President Obama and at least some of his Republican challengers have common ground on at least one issue -- the need to alter the controversial No Child Left Behind education reform law.
With more than half of America's public schools in danger of being labeled "failing" this year, the Obama administration has agreed to grant states waivers from the stringent testing standards required by the No Child Left Behind law, a law that four of the eight announced GOP presidential candidates have also said should be revamped.
The law, signed by former president George W. Bush in 2002, mandates that 100 percent of elementary and secondary students be proficient in reading and math by 2014, a goal Secretary of Education Arne Duncan said more than 80 percent of schools will not meet. Schools that do not achieve 100 percent proficiency risk losing federal funding.
"Unfortunately under current law you actually see some states moving closer to a 90 percent failure rate and to me that doesn't reflect reality. That's an absolute distortion of the picture," Duncan said in a conference call today. "To see them all labeled as failures is dishonest. It is demoralizing to teachers and it's confusing to students and parents."
Duncan said the administration wants to focus on how much students and schools improve, not on base test scores.
"No Child Left Behind treated everybody the same, as interchangeable, and that just doesn't make any sense to me," Duncan said.
The unpopularity of No Child Left Behind has been growing not just among Democrats, but among Republicans as well. In fact four GOP presidential candidates have spoken out against the law.
As governor of Utah Jon Huntsman, was one of the first governors to try to circumvent NCLB by signing a state law in 2005 that said Utah's education standards trumped those of No Child Left Behind. The Utah law was later overturned in part because the state could have lost $76 million in federal funding by not adhering to NCLB's standards.
Herman Cain said in May that it was another example of an "unfunded federal mandate" and should be eliminated.
Two Republican candidates, Ron Paul and Michele Bachmann, take their opposition a step father, supporting the abolition of the entire Department of Education.
"It's a propaganda machine," Paul said to a group of home school advocates in March, according to Politico. "They don't educate our kids, they indoctrinate our kids. In public education they're intimidated to be conformists."
While Newt Gingrich and Rick Santorum have both said the Department of Education should be pared down, they support No Child Left Behind.
Santorum, a former Pennsylvania senator, said he supported the bill in the Congress because it provided a quantitative measurement of how U.S. schools were performing.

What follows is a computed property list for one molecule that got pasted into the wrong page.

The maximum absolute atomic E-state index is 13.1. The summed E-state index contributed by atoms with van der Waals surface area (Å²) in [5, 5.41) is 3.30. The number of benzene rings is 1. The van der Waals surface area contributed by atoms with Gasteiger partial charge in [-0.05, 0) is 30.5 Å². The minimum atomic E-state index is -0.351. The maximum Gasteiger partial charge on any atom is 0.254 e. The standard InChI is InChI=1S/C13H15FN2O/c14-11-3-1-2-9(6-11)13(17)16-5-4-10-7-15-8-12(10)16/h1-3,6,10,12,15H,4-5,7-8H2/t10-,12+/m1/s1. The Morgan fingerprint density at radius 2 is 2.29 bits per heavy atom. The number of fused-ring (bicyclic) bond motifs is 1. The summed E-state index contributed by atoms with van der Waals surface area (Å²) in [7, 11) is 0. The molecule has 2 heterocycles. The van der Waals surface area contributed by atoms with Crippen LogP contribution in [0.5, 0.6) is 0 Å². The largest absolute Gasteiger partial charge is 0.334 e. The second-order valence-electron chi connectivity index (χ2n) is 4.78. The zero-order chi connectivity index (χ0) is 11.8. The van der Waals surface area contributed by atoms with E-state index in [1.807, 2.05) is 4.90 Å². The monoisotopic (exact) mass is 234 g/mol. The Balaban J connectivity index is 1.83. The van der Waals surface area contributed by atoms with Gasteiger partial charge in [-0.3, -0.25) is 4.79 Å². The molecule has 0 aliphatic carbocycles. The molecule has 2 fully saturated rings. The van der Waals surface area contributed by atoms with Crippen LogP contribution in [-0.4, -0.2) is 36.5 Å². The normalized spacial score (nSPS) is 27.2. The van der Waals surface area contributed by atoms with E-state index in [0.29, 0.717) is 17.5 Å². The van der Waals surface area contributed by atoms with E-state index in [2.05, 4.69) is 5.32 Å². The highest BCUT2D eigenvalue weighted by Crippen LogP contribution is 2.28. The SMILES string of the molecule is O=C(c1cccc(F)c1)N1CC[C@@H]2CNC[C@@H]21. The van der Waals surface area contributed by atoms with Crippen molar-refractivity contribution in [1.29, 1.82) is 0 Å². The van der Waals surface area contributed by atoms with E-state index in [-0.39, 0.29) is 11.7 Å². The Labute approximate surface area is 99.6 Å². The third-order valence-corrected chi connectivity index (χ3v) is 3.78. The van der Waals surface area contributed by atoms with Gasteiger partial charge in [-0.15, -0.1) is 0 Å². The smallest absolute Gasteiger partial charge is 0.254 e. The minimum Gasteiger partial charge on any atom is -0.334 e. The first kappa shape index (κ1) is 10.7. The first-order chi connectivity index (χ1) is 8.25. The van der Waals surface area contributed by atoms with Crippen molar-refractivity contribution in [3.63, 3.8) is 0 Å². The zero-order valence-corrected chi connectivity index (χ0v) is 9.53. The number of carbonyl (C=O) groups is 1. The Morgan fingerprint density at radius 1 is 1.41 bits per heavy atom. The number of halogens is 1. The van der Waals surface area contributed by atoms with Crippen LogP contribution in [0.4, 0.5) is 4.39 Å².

"I voted for it because I thought, well, we need to get the facts and we need to have some national system to be able to determine whether we are in fact succeeding or failing," Santorum said in a January interview with CNS's Terence Jeffery. "Well, guess what? We are failing."
White House Domestic Policy Council Director Melody Barnes said the new waivers will not give states a "pass on accountability."
"There will be a high bar for states seeking flexibility within the law," Barnes said in a statement. "We'll encourage all states to apply and each one should have a chance to succeed. But those that don't will have to comply with No Child Left Behind's requirements, until Congress enacts a law that will deliver change to all 50 states."
Many states have called on Congress to reform the law. In his State of the Union address, President Obama said lawmakers should pass a revamped education bill before this school year begins, a timeline he re-stated in March.
Barnes said the president directed his administration to create the waiver program because there was "no clear path to a bipartisan bill in Congress."
Rep. John Kline, R-Minn., chairman of the House Committee on Education, said he understands why President Obama has decided to act without Congress.
"Time is simply running out to get a comprehensive bill done," Kline said in a statement. "We can't expect schools to continue to function under 10-year-old policies. It's not good for our students or our economy."
While the specific qualifications for states to receive a waiver will not be released until September, Duncan said states will generally have to show a plan for improvement.
For example, the waiver will require students to meet "more flexible and targeted" accountability standards by showing improvement in test scores year-over-year rather than meet a universal test score threshold as is required by No Child Left Behind. Also, schools will have to emphasize college and career readiness standards instead of the proficiency standards set forth in No Child Left behind.
Duncan said the Bush-era law is "forcing districts into one-size-fits-all solutions that just don't work."
And states have been looking for ways to escape those "one-size-fits-all solutions."
Michigan, Tennessee and Kentucky applied for waivers before Duncan even announced they would be offered, while Idaho, South Dakota and Montana have said they plan to ignore parts of the law.
Almost 40 percent of Idaho schools did not meet No Child Left Behind's academic yearly progress benchmarks for the past academic year, earning them a "failing" distinction. Twenty percent of South Dakota schools fell below the mark as did 27 percent of Montana schools.
Duncan said the NCLB standards are an "impediment to where states want to go and need to go."
"The current law doesn't begin to capture the hard work that is going on around the nation today," he said. "We have a fed law that is an impediment, that is a disincentive, for the great work the states are doing."